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An estimated 400 Lithuanians gathered on June 13 to protest the Archdiocesan decision to close St. Peter Lithuanian Church in South Boston. In a symbolic gesture of solidarity with its 100 years of history, the parishioners embraced their church with woven Lithuanian sashes and floated 100 white balloons, joining their 16-member church choir in a hymn to Mary, the patroness of Lithuania.

Greater Boston Lithuanians (numbering roughly 3000) are in an uproar over the recent announcement that the Archdiocese intends to close St. Peter Lithuanian Parish. Lithuanians believe closing St. Peter Parish will terminate Lithuanian ministry in Greater Boston. This is especially painful now, as new immigrants come from Lithuania fresh from an environment of religious oppression by Communists. Their right to worship in their own language taken away by church leadership, the immigrants cannot help but make comparisons with Soviet rule.

City Councilor Jim Kelly believes it is not just Lithuanians who need St. Peter Lithuanian Church. Joining the rally to show his support, Councilor Kelly pointed out that Poles, Italians, Irish, and all the communities of South Boston need a stable and vibrant Lithuania community, with St. Peter Parish at its center. A long-time supporter of Lithuanian action in South Boston, including St. Peter Lithuanian Parish, the South Boston Lithuanian Citizens’ Club and the Lithuanian Saturday School, he pledged his support to this highly visible and critical Lithuanian cause.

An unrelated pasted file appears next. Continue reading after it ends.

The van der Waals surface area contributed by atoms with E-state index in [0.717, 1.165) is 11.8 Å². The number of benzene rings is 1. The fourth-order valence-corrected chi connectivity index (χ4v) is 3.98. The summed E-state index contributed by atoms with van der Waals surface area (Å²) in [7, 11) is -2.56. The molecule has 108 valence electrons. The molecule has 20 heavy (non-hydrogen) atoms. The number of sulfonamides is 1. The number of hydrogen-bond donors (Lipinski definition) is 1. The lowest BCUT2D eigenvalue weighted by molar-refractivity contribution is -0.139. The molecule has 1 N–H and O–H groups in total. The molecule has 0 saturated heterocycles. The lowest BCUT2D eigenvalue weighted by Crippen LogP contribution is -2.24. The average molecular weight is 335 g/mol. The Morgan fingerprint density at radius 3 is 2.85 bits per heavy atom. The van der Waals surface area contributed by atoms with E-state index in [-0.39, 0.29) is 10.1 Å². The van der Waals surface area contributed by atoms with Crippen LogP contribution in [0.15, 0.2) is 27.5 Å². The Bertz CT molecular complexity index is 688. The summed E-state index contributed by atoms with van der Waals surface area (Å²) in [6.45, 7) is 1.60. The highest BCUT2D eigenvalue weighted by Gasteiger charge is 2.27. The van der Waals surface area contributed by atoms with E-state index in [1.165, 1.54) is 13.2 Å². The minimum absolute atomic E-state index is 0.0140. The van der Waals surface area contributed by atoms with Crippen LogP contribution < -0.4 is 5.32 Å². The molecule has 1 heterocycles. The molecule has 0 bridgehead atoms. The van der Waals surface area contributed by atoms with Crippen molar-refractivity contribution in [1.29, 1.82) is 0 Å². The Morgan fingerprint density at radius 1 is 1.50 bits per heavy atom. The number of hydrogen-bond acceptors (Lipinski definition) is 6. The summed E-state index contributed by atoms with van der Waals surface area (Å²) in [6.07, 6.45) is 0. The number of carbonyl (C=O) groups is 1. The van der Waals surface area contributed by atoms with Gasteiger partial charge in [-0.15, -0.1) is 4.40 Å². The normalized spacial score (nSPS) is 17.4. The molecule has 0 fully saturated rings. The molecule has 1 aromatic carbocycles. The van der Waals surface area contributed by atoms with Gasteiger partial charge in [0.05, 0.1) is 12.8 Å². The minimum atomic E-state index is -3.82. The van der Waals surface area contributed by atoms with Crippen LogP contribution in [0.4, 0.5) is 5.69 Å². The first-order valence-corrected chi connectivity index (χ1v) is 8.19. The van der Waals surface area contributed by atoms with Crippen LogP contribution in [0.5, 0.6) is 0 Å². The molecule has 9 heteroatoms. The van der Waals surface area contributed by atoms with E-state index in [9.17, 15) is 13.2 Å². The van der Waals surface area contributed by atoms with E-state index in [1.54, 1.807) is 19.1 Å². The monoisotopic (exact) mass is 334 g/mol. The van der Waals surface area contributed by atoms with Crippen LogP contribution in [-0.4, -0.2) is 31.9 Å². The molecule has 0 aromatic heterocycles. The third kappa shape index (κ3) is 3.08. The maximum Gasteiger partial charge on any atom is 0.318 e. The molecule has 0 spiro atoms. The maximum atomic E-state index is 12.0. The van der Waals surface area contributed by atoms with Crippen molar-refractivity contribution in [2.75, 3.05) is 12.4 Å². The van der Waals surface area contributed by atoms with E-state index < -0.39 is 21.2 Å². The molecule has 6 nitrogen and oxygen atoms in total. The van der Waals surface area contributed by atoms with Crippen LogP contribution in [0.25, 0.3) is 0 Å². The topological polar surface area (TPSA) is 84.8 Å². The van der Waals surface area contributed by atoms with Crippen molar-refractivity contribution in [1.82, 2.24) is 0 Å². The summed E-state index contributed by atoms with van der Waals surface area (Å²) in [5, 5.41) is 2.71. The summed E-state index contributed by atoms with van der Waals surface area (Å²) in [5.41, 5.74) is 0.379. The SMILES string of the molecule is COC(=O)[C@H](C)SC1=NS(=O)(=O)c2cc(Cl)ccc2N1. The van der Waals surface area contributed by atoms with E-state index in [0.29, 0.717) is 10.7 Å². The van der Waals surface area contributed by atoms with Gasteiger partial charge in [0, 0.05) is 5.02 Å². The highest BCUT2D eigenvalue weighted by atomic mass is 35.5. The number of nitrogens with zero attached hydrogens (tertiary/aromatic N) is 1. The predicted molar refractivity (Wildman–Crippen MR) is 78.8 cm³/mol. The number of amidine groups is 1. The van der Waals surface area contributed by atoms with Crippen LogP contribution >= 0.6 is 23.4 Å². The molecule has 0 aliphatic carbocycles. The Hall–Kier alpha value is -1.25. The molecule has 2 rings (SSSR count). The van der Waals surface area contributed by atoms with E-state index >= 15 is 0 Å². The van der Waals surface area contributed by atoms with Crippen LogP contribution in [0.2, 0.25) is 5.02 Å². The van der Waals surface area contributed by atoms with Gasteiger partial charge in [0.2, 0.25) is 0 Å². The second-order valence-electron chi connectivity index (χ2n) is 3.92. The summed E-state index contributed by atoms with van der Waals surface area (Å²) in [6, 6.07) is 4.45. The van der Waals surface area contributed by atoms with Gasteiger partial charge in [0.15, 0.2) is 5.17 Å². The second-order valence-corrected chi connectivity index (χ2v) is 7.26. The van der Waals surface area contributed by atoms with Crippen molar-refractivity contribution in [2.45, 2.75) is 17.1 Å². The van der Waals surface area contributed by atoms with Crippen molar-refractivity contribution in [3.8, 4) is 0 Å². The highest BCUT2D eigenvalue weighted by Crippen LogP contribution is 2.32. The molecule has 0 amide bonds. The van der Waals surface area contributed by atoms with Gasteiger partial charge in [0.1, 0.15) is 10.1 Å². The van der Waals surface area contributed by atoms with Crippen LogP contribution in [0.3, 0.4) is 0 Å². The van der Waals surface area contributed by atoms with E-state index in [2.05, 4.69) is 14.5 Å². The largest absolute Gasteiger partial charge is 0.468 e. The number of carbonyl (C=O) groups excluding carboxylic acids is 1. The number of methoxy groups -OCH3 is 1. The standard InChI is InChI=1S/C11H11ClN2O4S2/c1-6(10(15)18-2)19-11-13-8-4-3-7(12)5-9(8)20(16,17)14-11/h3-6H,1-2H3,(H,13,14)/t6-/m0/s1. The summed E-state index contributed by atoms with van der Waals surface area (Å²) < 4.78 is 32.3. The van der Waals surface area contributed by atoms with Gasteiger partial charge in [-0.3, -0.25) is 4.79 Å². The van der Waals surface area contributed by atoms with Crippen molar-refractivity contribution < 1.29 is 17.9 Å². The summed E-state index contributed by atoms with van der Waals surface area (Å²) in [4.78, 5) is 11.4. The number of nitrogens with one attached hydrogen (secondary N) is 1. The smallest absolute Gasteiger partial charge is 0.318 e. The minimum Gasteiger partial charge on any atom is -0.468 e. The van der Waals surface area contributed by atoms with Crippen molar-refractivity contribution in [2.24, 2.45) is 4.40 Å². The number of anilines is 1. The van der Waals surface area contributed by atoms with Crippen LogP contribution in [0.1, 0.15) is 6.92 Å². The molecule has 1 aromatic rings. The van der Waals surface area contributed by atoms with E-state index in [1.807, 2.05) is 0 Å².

Meantime, the world-wide Lithuanian community is also aghast at the recent announcement by Archbishop O’Malley. The Boston area is a very active hub in the far-flung Lithuanian community, providing leaders and representatives for numerous Lithuanian organizations. The parish closing made front-page news in “Lietuvos Rytas”, the largest daily newspaper in Lithuania, and continues to be tracked in daily articles and television programs across the ocean.

A “Friends of St. Peter Parish” movement has been started, lead by Gloria Adomkaitis and supported by a growing number of community members (currently, registration is at an estimated 600 supporters). Additional actions to gain sympathy for this Lithuanian cause are being planned. Will they succeed? Based on official reconfiguration criteria, St. Peter Parish should remain open: it is financially stable with beautifully renovated buldings, an energetic young pastor, and a tightly-knit supportive community of about 300. “We’re not thinking of losing yet,” says Aldona Turauskyte, who came from Lithuanian with her husband and 2 children 4 years ago. “Lithuanians are fighters.”